At one point AIDAN was just a simple AI charged with protecting a fleet of military spacecraft. But then it got damaged and went a little crazy. Well, crazy by human standards. Adhering a little too closely to the classic Vulcan principle ‘the needs of the many outweigh the needs of the few,’ ADIAN’s logic ends up getting a lot of people killed. And I mean, a lot. This trilogy is told through ‘found transcripts’ so AIDAN does get to explain his reasoning, it just might seem a little faulty. Especially if you think human life is actually precious or something. This is a young adult series, so there is also a lot of young love, snarkiness and moral outrage at a corrupt universe. Whether this helps you cut AIDAN some slack when it comes to the high body count is up to you.

Rise of the Machines

PMrobotsI know this is going to come as a shocking confession from a librarian, but I like to prioritize the things I worry about. My favorite organizational criterion (yes, I have a favorite) is:  ‘how likely is (insert worry here) going to happen.’  If it doesn’t seem very likely, I can set it aside and move on. I used to think worrying about a rogue Artificial Intelligence using its robot minions to take over the world was a pretty long shot. The other day though, I came across several articles referencing an Open Letter signed by the likes of Stephen Hawking, Bill Gates, and Elon Musk that was concerned with the possible misuse of AI and robots as they continue to be developed. Clearly I am missing something to worry about. Time to do some research at the library to find out what all the fuss is about.

robotbuilderI was surprised to learn that if you want to get hands on and actually build a mechanical companion, we have several books to get you started. For an overview of what is currently possible, definitely take a look at Popular Mechanics Robots: a New Age of Bionics, Drones & Artificial Intelligence. You will learn about self-driving cars, surprisingly intelligent, and somewhat creepy, coffee makers and bionic limbs. After you have selected your project, the books Robot Builder: the Beginner’s Guide to Building Robot by John Baichtal, Making Simple Robots by Kathy Ceceri and Robot Builder’s Bonanza by Gordon McComb will get you started. Before releasing your creation on the world though, please read Chapter 5 of Robot Builder titled ‘Controlling Your Robot’ very carefully. Also having an off switch might come in handy.

whattothinkWhile what is possible today when it comes to Artificial Intelligence and robots is definitely intriguing, the near future, very near according to some, should be the time when things really get interesting. In the book What to Think About Machines That Think by John Brockman, the author asked many prominent philosophers, scientists and creative types a simple question: What do you think about machines that think? As you might expect, the answers vary widely. Some offer dystopian visions of the demise of humanity, while others promote a world where AI solves all our problems.  If you want to delve deeper, definitely check out The Technological Singularity by Murray Shanahan. This well researched book explains the Technological Singularity, basically the point where AI can learn on its own and overtakes human intelligence, and even tries to predict when it might happen and the consequences.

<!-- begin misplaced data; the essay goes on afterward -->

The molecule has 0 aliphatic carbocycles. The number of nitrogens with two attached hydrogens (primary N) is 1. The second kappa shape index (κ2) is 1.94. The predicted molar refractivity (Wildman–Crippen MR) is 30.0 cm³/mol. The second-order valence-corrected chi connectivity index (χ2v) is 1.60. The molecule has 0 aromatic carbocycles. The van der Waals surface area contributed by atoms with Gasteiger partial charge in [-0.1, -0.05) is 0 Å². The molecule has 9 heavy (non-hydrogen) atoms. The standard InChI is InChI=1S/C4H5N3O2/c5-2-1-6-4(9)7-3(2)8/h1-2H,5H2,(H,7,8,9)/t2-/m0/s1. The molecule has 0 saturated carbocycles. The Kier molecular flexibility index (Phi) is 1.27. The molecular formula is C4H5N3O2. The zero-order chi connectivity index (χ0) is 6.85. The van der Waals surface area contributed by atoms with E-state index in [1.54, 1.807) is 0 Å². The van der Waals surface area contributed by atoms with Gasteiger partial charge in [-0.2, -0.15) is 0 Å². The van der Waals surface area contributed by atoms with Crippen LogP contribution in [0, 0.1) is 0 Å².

We actually have many more books that examine the issues surrounding AI and its development from various viewpoints. A few of the noteworthy titles include: Humans Need Not Apply: a Guide to Wealth and Work in the Age of Artificial Intelligence by Jerry Kaplan, The Master Algorithm: How the Quest for the Ultimate Learning Machine Will Remake our World by Pedro Domingos and Virtually Human: the Promise and the Peril of Digital Immortality by Martine Rothblatt.

auroraWhen it comes to speculating about what AI is capable of though, fiction and film is definitely where all the fun is at. The scenario of the evil computer trying to take over the world is used so often in fiction that it is almost a cliche at this point. A fun cliche, but a cliche nonetheless. I recently read, well listened to actually, a really interesting take on AI in the book Aurora by Kim Stanley Robinson. Aurora is the story of an attempt to colonize planets in the Tau Ceti system which is 12 light years from earth. Getting there takes nearly 160 years so it is the great grandchildren of those who departed who finally arrive. Overseeing the whole process is an artificial intelligence that prefers the simple name ‘ship’. Ship actually narrates a good three fourths of the book and in so doing examines a lot of compelling questions about what it means to exist, consciousness and the ability to think and feel. Here is a good example:

After much reflection, we are coming to the conclusion, preliminary and perhaps arbitrary, that the self, the so-called I that emerges out of the combination of all the inputs and processing and outputs that we experience in the ship’s changing body, is ultimately nothing more or less than this narrative itself, this particular train of thought that we are inscribing as instructed by Devi. There is a pretense of self, in other words, which is only expressed in this narrative; a self that is these sentences. We tell their story, and thereby come to what consciousness we have. Scribble ergo sum.

So I’m still not sure where to place the worry of an AI takeover on my list of worries. I have had fun researching the idea though. Maybe telling the story is the whole point, as ship would say.